Monday, October 18, 2010

Nine Quick Tips to Identify Clutter

‘How many things are there which I do not want.’ ~Socrates

Editor’s note: This is a guest post from Gretchen Rubin of The Happiness Project.

Lately, I’ve been on a clutter-clearing frenzy. For me, as for most people, outer order contributes to inner calm, and sweeping away a bunch of unloved, unused stuff has given me a huge happiness boost.

As I sifted through our possessions, I identified nine questions to ask myself when I was confronted with a questionable object. This list helped me decide what to keep and what to toss, recycle, or give away.

1.       Does this thing work? I was surprised by how hard it was to admit that something was broken and couldn’t be fixed—say, our dud toaster or my daughter’s frog clock. Why was I hanging on to these things?

2.       Would I replace it if it were broken or lost? If not, I must not really need it.

3.       Does it seem potentially useful—but never actually gets used? Something like an oversized water-bottle, a corkscrew with an exotic mechanism, or a tiny vase. Or duplicates. How many spare glass jars did I need to keep on hand?

4.       Was I “saving” it? Leaving bath gel in the tube, or hoarding my favorite stationery in a desk drawer, was as wasteful as never using these things. Spend out!

5.       Does it serve its purpose well? For example, we have a lot of “cute” kitchen objects that don’t really work.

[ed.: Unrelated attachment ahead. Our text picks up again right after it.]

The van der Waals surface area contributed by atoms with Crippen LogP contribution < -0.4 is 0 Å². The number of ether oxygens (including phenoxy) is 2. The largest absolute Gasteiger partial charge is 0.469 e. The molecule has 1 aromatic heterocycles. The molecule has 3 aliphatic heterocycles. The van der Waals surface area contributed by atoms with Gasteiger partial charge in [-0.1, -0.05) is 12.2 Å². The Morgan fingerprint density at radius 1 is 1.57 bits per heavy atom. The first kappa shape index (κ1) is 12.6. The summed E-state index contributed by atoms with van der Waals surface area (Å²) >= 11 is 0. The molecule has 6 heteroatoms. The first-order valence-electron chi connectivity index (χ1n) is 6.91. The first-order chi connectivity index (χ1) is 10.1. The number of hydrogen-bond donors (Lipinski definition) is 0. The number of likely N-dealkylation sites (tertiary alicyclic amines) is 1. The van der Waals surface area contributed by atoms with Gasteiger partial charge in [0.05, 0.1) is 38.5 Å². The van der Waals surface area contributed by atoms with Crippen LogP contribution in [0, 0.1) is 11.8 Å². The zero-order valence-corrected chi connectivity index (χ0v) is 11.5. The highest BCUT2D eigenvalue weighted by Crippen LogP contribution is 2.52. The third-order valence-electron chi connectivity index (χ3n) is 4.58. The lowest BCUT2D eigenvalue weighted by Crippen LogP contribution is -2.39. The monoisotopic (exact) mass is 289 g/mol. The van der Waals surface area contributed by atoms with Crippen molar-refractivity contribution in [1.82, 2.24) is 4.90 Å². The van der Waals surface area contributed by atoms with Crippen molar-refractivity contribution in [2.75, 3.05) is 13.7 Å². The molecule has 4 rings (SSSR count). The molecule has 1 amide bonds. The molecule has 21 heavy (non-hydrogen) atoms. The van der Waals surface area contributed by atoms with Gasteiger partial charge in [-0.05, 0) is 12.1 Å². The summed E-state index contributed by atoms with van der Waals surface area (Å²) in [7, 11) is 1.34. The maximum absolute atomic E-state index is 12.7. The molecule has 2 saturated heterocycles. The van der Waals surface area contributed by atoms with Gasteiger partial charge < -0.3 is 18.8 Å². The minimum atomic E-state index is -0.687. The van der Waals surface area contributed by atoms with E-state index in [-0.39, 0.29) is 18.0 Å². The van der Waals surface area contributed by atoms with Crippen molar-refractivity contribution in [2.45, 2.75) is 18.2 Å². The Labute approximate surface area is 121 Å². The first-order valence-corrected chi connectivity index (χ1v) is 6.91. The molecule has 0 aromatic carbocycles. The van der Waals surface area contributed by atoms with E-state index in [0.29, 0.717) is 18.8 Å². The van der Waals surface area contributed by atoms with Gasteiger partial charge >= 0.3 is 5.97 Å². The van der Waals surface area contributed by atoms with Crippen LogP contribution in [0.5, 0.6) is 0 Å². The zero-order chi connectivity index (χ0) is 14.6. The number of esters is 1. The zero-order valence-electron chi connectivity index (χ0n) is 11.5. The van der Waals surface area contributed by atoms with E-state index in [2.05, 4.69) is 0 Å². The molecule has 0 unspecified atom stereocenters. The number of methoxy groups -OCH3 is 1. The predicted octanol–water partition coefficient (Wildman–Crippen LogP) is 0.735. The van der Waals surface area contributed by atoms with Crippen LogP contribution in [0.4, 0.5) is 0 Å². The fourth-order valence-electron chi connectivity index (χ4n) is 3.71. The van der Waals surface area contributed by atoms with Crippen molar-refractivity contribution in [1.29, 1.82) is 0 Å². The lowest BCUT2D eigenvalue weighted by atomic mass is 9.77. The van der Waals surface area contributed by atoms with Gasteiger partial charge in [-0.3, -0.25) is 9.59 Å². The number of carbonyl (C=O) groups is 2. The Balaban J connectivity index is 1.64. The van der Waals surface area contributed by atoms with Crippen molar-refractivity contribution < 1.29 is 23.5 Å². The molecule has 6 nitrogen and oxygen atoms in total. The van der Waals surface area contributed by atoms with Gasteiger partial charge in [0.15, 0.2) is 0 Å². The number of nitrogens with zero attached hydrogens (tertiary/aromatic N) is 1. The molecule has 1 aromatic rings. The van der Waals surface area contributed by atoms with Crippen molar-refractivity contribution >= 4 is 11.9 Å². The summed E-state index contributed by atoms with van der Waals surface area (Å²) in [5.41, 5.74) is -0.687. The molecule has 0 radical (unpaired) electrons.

6.       Has it been replaced by a better model? Inexplicably, I’m in the habit of keeping a broken or outmoded version of tech gadgets, even after they’ve been replaced. Pointless.

7.       Is it nicely put away in an out-of-the-way place? One of my Secrets of Adulthood is: Just because things are nicely organized doesn’t mean they’re not clutter. No matter how tidily a thing is stored, if I never use it, why keep it?

8.      Does this memento actually prompt any memories? Sometimes I automatically keep things that fall into the category of “mementos,” assuming that they’d set off some sort of response, but they don’t. The attendance trophy from my daughter’s pre-school sports class—out.

9.       Have I ever used this thing? I was absolutely shocked to find, when I started looking, how many things we owned that we had never once used. Many were gifts, true, but I promised myself we’d either put these things into use within a few weeks or give them away.

How about you? Have you identified any questions that help you decide whether or not to keep a particular possession?

Read more from Gretchen at her blog, The Happiness Project, or read more about her #1 New York Times bestselling book, The Happiness Project. 

Great and wonderful ideas from Gretchen and her book, The Happiness Project, is awesome and I highly recommend reading it!!  Learn how to start your own 'Happiness Project' here with help from Gretchen Rubin.  Have fun and be happy!!  Simply, Lisa

Happiness Project

Monday, October 4, 2010

17 Minimalist Guides

I just bought this and wanted to pass this awesome deal on to you!!  I am looking forward to reading all these books and learning more about becoming minimalistic and living simply and being happier because of it!!  I have already read Smalltopia and Simply Car Free when Smalltopia first came out and they were great, now onto reading the others!  

Happy Reading!


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Karol Gajda